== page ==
Eventually I have all of the mail in the sorting frame, so I'm working my way through the redirections. The information is printed on a series of yellow cards kept in clear plastic wallets, one for each address. I work through the cards, pulling mail from the frame to check it isn't addressed to whoever has moved away. In instances where it is addressed to someone who has moved away and has accordingly paid for the service, I take a sticker for the new address from the rear of the plastic wallet and slap it on the envelope, covering the old address. After about twenty minutes I have a stack of thirty or so letters and magazines destined to be forwarded to other parts of the country. I head for the other side of the office, to the outward sorting frame to which we sort mail headed for Scotland, the Midlands, Cornwall and so on.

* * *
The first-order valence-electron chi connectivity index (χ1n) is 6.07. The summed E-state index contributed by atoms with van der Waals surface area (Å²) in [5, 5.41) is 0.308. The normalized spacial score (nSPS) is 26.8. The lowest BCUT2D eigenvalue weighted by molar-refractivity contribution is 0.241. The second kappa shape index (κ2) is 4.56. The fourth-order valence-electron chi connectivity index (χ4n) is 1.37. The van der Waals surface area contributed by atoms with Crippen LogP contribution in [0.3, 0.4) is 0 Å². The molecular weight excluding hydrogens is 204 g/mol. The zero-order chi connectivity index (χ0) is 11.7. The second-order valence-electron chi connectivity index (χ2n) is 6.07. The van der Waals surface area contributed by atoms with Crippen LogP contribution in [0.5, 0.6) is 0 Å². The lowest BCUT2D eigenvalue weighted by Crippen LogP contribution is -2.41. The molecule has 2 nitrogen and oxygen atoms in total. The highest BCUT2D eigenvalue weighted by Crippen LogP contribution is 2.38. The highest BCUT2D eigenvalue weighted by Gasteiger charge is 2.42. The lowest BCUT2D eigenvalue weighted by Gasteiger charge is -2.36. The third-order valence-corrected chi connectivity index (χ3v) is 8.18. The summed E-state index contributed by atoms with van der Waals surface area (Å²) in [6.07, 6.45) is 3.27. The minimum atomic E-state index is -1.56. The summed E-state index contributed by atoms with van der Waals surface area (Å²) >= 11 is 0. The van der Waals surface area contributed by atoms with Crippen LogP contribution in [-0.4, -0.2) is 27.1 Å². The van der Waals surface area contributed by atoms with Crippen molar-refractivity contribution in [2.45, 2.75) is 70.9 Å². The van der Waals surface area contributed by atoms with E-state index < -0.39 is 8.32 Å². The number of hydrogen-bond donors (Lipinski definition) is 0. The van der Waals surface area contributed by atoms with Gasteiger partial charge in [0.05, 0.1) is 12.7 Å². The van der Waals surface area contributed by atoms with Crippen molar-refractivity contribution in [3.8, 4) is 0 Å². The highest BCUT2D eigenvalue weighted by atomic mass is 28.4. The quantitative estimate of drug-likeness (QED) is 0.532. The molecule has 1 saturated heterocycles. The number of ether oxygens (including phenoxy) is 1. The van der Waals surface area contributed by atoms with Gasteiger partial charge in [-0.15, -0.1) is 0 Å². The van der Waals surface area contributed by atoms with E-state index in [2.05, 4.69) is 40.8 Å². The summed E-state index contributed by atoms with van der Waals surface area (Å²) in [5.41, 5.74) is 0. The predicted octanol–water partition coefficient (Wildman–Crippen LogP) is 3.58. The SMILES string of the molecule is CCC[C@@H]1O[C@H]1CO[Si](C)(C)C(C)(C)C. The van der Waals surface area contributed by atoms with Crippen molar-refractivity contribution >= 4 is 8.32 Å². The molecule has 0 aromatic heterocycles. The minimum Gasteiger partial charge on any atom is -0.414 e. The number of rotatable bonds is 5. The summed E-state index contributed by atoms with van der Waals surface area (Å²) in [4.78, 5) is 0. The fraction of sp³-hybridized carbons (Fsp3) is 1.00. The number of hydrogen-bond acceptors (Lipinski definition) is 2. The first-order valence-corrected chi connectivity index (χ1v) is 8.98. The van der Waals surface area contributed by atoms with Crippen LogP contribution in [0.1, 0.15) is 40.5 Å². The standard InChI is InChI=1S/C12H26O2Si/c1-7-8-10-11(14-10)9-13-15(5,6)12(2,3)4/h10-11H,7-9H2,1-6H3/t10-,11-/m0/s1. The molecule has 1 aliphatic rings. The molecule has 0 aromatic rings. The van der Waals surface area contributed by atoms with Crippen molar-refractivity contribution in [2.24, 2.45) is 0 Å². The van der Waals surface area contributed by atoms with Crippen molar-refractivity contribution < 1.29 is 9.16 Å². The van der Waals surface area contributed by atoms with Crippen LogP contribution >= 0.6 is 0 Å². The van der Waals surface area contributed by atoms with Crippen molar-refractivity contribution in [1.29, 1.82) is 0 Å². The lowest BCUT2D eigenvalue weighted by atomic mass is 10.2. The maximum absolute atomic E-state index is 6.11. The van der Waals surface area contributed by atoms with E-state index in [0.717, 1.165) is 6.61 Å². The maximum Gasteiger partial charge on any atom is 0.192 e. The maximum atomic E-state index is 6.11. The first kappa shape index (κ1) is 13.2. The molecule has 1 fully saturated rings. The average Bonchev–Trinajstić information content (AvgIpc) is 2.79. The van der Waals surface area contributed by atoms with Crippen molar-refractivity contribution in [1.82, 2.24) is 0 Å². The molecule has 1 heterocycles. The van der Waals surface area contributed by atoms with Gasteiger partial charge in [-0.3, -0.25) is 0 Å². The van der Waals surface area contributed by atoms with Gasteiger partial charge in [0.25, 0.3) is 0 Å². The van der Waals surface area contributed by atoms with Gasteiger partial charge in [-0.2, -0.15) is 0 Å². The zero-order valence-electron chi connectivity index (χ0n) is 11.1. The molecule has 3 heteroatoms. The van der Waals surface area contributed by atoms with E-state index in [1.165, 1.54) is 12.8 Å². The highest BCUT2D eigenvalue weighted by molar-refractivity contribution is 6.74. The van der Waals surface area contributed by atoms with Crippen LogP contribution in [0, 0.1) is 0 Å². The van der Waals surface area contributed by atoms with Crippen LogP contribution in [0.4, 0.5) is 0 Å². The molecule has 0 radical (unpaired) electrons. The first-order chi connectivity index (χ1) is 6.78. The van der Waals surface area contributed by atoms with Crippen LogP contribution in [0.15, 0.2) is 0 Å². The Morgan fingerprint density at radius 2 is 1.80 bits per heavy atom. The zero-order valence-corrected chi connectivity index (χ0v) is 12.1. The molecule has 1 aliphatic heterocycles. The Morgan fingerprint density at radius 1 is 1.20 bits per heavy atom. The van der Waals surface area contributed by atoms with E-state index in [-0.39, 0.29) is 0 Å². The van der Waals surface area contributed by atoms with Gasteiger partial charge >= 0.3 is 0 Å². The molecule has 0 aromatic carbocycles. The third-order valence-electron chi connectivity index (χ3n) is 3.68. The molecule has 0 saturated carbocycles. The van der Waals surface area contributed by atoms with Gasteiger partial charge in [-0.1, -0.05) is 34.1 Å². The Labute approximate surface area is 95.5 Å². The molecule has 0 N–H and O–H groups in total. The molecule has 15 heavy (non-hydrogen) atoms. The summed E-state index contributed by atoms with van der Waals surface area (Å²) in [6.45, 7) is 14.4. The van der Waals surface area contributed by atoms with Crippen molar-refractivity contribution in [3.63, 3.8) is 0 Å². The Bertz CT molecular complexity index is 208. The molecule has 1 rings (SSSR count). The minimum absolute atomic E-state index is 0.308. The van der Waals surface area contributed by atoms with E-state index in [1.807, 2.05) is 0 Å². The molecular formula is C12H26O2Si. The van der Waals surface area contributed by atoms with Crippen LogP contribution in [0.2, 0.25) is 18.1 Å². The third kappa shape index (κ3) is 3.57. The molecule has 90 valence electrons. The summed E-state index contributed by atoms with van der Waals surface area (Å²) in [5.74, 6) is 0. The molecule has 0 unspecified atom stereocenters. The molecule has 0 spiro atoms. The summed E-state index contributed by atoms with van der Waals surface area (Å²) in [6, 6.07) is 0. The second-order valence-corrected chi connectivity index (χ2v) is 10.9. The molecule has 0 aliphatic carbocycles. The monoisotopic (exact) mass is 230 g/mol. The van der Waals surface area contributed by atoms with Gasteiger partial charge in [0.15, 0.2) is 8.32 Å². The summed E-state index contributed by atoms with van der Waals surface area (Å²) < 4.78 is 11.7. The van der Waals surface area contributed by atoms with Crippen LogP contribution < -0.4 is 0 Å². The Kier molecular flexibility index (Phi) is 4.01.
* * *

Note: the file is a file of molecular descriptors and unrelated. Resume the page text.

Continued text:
I encounter Alan, the fake Rasta, as I turn the corner of the frame. He's our acting governor this week and he's an arsehole. I think of him as the fake Rasta after Nadim gave him the name.
'I saw that fake Rasta last week,' Nadim told me. 'I was just walking along, you know.'
'He slowed down like he was going to chat shit. He had this big fuckin' smile, man.' Nadim made the noise, sucking air between his two front teeth. 'I looked down and there was this brick just on the road, so I picked it up and looked right at him, like weighing it up in my hand, yeah?'
'Seriously?' I began to laugh, relishing the thought of Alan terrorised by a former employee.
'Yeah, man. He didn't look too happy about that. He wasn't smiling no more, you know what I'm sayin'?'
'What? He drove off?'
'Yeah. He put his foot down, man. I'm tellin' you.'
Anyway, right now I'm headed directly for the outward sorting. There's no other place I could possibly be going given that I'm on this side of the office. I'm holding a big stack of mail in front of me, redirection stickers plainly visible. My purpose is fucking obvious.
'Lawrence,' Alan says.
He wags a finger as he strides past. 'Don't let me find any redirections on your frame. Take them to the outward sorting otherwise I'll be giving you a first stage warning.'